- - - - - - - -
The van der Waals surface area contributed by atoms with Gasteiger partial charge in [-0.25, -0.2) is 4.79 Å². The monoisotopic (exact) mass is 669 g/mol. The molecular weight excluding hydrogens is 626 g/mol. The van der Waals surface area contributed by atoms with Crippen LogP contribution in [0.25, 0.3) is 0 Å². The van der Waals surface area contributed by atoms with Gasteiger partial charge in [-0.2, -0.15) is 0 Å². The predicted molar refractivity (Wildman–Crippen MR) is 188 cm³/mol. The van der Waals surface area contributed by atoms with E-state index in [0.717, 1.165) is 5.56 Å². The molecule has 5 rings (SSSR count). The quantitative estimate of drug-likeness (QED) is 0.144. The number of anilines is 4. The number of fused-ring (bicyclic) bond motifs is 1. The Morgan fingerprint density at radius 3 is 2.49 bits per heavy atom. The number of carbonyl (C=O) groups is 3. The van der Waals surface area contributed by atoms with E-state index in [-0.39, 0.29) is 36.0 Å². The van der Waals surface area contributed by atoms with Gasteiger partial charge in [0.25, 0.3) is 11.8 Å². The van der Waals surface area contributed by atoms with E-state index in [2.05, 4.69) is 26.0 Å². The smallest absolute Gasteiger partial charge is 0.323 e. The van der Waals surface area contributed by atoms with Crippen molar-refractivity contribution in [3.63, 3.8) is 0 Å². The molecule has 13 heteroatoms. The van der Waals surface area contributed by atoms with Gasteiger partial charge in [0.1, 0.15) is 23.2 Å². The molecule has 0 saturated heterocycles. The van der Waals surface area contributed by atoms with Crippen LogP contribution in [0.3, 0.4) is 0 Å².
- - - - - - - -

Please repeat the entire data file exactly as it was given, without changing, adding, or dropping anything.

The van der Waals surface area contributed by atoms with Gasteiger partial charge in [-0.25, -0.2) is 4.79 Å². The monoisotopic (exact) mass is 669 g/mol. The molecular weight excluding hydrogens is 626 g/mol. The van der Waals surface area contributed by atoms with Crippen LogP contribution in [0.25, 0.3) is 0 Å². The van der Waals surface area contributed by atoms with Gasteiger partial charge in [-0.2, -0.15) is 0 Å². The predicted molar refractivity (Wildman–Crippen MR) is 188 cm³/mol. The van der Waals surface area contributed by atoms with E-state index in [0.717, 1.165) is 5.56 Å². The molecule has 5 rings (SSSR count). The quantitative estimate of drug-likeness (QED) is 0.144. The number of anilines is 4. The number of fused-ring (bicyclic) bond motifs is 1. The Morgan fingerprint density at radius 3 is 2.49 bits per heavy atom. The number of carbonyl (C=O) groups is 3. The van der Waals surface area contributed by atoms with E-state index in [-0.39, 0.29) is 36.0 Å². The van der Waals surface area contributed by atoms with Gasteiger partial charge in [0.25, 0.3) is 11.8 Å². The van der Waals surface area contributed by atoms with E-state index in [2.05, 4.69) is 26.0 Å². The smallest absolute Gasteiger partial charge is 0.323 e. The van der Waals surface area contributed by atoms with Crippen molar-refractivity contribution in [3.63, 3.8) is 0 Å². The molecule has 13 heteroatoms. The van der Waals surface area contributed by atoms with Gasteiger partial charge in [0.1, 0.15) is 23.2 Å². The molecule has 0 saturated heterocycles. The van der Waals surface area contributed by atoms with Crippen LogP contribution in [0.3, 0.4) is 0 Å².